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What does it look like in the classroom? The ever-evolving understanding of the features of formative assessment

Written by: Shirley Clarke
9 min read
Formative assessment, as a concept, became known as a result of the seminal review by Black and Wiliam published in 1998. This was commissioned by the Assessment Reform Group as a reaction to the entire focus in England at the time on summative assessment. The principles were welcomed by all, but the missing piece was how those principles would look in practice. Having already been working on some of the elements, I decided to create my first ‘learning teams’ – teachers experimenting within their own classrooms – and I continue to run a number of these every year. They have proved to be effective for creating formative assessment ‘experts’, with the knowledge to be able to lead development back in their schools, but the teachers’ feedback has also enabled the practical strategies to develop and evolve, as we learn more about student learning and the impact of strategic teaching. This article first outlines the methodology used for the learning teams, then describes how so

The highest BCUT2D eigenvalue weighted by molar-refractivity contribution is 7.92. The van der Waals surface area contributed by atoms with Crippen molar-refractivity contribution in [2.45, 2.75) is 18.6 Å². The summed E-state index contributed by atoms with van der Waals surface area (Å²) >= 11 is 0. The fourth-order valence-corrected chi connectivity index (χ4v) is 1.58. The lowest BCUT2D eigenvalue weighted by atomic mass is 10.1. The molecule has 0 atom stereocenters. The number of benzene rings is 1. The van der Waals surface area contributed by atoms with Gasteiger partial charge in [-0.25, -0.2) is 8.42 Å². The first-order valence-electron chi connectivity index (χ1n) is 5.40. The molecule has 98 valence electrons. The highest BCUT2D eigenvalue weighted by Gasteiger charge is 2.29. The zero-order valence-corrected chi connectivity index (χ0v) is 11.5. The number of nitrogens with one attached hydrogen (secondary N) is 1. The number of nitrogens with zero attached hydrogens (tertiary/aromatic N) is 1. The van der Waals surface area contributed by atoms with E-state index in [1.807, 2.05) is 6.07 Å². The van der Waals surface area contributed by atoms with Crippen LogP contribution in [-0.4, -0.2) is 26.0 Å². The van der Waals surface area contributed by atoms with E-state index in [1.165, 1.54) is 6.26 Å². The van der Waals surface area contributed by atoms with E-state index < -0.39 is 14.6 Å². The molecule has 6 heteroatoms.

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References
  • Black P and Wiliam D (1998) Assessment and classroom learning. Assessment in Education: Principles, Policy and Practice 5(1): 7–73.
  • Clarke S (2014) Outstanding Formative Assessment. London: Hachette.
  • Clarke S (2021) A Little Guide for Teachers: Formative Assessment. Corwin, California: Sage Publications
  • Claxton G (2002) Building Learning Power. Bristol: TLO Limited.
  • Darling-Hammond L, Hyler ME and Gardner M (2017) Effective Teacher Professional Development. Palo Alto, CA: Learning Policy Institute.
  • Rowe MB (1974) Relation of wait-time and rewards to the development of language, logic and fate control. Journal of Research in Science Teaching 11(4): 292.
  • Sadler R (1989) Formative assessment and the design of instructional systems. Instructional Science 18: 119–144.
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